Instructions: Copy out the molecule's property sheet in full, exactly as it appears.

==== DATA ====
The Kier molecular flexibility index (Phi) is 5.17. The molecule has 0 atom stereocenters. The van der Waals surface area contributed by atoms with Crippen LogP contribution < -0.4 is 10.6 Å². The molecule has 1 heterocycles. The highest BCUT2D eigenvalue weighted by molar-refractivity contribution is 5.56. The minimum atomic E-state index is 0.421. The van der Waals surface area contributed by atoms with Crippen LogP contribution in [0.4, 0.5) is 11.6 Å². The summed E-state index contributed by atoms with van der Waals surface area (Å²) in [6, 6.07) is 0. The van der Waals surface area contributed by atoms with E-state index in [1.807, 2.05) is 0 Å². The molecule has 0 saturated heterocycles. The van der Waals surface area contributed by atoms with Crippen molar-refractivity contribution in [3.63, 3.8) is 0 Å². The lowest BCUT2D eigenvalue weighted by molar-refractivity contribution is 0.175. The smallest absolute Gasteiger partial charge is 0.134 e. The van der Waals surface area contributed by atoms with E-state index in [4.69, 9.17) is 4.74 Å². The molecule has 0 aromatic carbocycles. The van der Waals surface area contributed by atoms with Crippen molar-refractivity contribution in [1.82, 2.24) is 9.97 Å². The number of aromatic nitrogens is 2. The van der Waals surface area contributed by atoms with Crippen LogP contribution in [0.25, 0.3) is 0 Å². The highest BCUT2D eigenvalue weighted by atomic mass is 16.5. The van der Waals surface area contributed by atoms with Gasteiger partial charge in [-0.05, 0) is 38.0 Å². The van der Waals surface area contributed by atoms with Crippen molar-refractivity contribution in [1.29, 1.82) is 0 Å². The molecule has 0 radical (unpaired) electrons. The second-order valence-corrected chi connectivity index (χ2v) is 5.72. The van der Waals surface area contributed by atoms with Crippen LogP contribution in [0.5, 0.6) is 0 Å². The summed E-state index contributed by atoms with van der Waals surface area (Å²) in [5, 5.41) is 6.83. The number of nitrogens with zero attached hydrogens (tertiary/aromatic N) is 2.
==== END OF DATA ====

The Kier molecular flexibility index (Phi) is 5.17. The molecule has 0 atom stereocenters. The van der Waals surface area contributed by atoms with Crippen LogP contribution < -0.4 is 10.6 Å². The molecule has 1 heterocycles. The highest BCUT2D eigenvalue weighted by molar-refractivity contribution is 5.56. The minimum atomic E-state index is 0.421. The van der Waals surface area contributed by atoms with Crippen LogP contribution in [0.4, 0.5) is 11.6 Å². The summed E-state index contributed by atoms with van der Waals surface area (Å²) in [6, 6.07) is 0. The van der Waals surface area contributed by atoms with E-state index in [1.807, 2.05) is 0 Å². The molecule has 0 saturated heterocycles. The van der Waals surface area contributed by atoms with Crippen molar-refractivity contribution in [3.63, 3.8) is 0 Å². The lowest BCUT2D eigenvalue weighted by molar-refractivity contribution is 0.175. The smallest absolute Gasteiger partial charge is 0.134 e. The van der Waals surface area contributed by atoms with E-state index in [4.69, 9.17) is 4.74 Å². The molecule has 0 aromatic carbocycles. The van der Waals surface area contributed by atoms with Crippen molar-refractivity contribution in [1.82, 2.24) is 9.97 Å². The number of aromatic nitrogens is 2. The van der Waals surface area contributed by atoms with Crippen LogP contribution in [0.25, 0.3) is 0 Å². The highest BCUT2D eigenvalue weighted by atomic mass is 16.5. The van der Waals surface area contributed by atoms with Gasteiger partial charge in [-0.05, 0) is 38.0 Å². The van der Waals surface area contributed by atoms with Crippen molar-refractivity contribution in [1.29, 1.82) is 0 Å². The molecule has 0 radical (unpaired) electrons. The second-order valence-corrected chi connectivity index (χ2v) is 5.72. The van der Waals surface area contributed by atoms with Crippen LogP contribution in [0.5, 0.6) is 0 Å². The summed E-state index contributed by atoms with van der Waals surface area (Å²) in [5, 5.41) is 6.83. The number of nitrogens with zero attached hydrogens (tertiary/aromatic N) is 2.